Company failed to comply with order to refund money.
A kitset building company boasting “NZ’s largest range of quality sheds and cabins” has left a Consumer member out of pocket and failed to comply with a Disputes Tribunal order to refund her money.
Kate Roberts entered into a contract in September 2016 with Get Design and Sales for a $13,800 kitset cabin. Get Design markets its products through several websites including mydiy.co.nz, kiwi-built.co.nz and econobach.co.nz.
The contract required Kate to pay a $4100 deposit with the balance payable on delivery of the cabin. But after she’d paid the deposit, Kate says she had trouble contacting Get Design and had second thoughts about dealing with the company.
Consumer adviser Maggie Edwards says Kate’s contract gave her the right to cancel at any time before the cabin was available for delivery. “The company reserved the right to seek compensation for losses arising from cancellation but there was no evidence work had begun on the cabin and any costs were likely to be minimal,” Maggie says.
Kate advised Get Design she was cancelling but was forced to lodge a claim in the Disputes Tribunal when the company failed to provide a refund. The tribunal found in Kate’s favour, ordering Get Design to refund the sum claimed.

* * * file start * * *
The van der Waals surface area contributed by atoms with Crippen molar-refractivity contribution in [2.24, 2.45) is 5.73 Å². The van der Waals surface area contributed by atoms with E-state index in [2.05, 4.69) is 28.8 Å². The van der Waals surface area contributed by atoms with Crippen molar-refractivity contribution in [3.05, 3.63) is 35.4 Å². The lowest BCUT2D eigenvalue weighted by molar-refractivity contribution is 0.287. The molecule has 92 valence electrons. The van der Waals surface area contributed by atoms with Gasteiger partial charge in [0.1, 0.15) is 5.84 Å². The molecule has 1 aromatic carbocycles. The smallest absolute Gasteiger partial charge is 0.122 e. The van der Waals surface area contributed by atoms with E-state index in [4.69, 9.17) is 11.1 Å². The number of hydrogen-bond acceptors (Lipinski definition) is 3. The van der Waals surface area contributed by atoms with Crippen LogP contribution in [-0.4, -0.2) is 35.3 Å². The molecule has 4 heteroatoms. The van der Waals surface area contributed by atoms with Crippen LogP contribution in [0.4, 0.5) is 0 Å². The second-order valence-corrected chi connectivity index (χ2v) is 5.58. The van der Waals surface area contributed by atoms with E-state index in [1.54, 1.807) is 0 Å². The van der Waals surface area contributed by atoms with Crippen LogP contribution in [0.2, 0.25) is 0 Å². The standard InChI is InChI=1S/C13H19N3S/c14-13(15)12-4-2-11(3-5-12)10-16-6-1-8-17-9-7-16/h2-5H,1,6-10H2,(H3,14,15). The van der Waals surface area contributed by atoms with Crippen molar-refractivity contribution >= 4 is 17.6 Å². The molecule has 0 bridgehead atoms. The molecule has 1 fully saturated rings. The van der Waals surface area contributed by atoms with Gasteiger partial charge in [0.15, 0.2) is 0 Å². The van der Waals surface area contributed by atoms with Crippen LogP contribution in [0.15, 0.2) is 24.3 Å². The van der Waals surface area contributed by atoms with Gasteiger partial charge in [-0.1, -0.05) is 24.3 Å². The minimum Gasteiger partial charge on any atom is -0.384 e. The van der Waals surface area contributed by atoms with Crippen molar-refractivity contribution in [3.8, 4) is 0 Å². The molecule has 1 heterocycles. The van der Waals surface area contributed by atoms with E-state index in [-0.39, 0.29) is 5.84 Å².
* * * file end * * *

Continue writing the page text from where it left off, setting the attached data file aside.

But Get Design, which didn’t attend the hearing, failed to pay by the 13 January deadline. We’ve also heard from other unhappy Get Design customers. Another claim against the company is due to be heard in the Disputes Tribunal next month.
The Companies Office Register shows Get Design is owned by Emma Gestro and Grant Hulena. Hulena was previously the owner of Kiwikitsets North Shore, which was put into liquidation in 2013.
After we contacted Get Design, it refunded half the money owed to Kate “as an act of good faith”. Gestro said “cash flow has been tight” over the holidays and she intended to settle the debt by the end of the month.
If you’ve had problems with this company, let us know.
The Disputes Tribunal is an inexpensive option for consumers to resolve disputes with traders. However, even if you win, you may still have to take other action to extract payment.
You can apply to the courts for a warrant, which empowers a bailiff to visit the other party to seize assets that can be sold to pay the debt.
To check whether a trader has previously been a director or shareholder of a company that’s been put into liquidation, you can search the Companies Register at companiesoffice.govt.nz.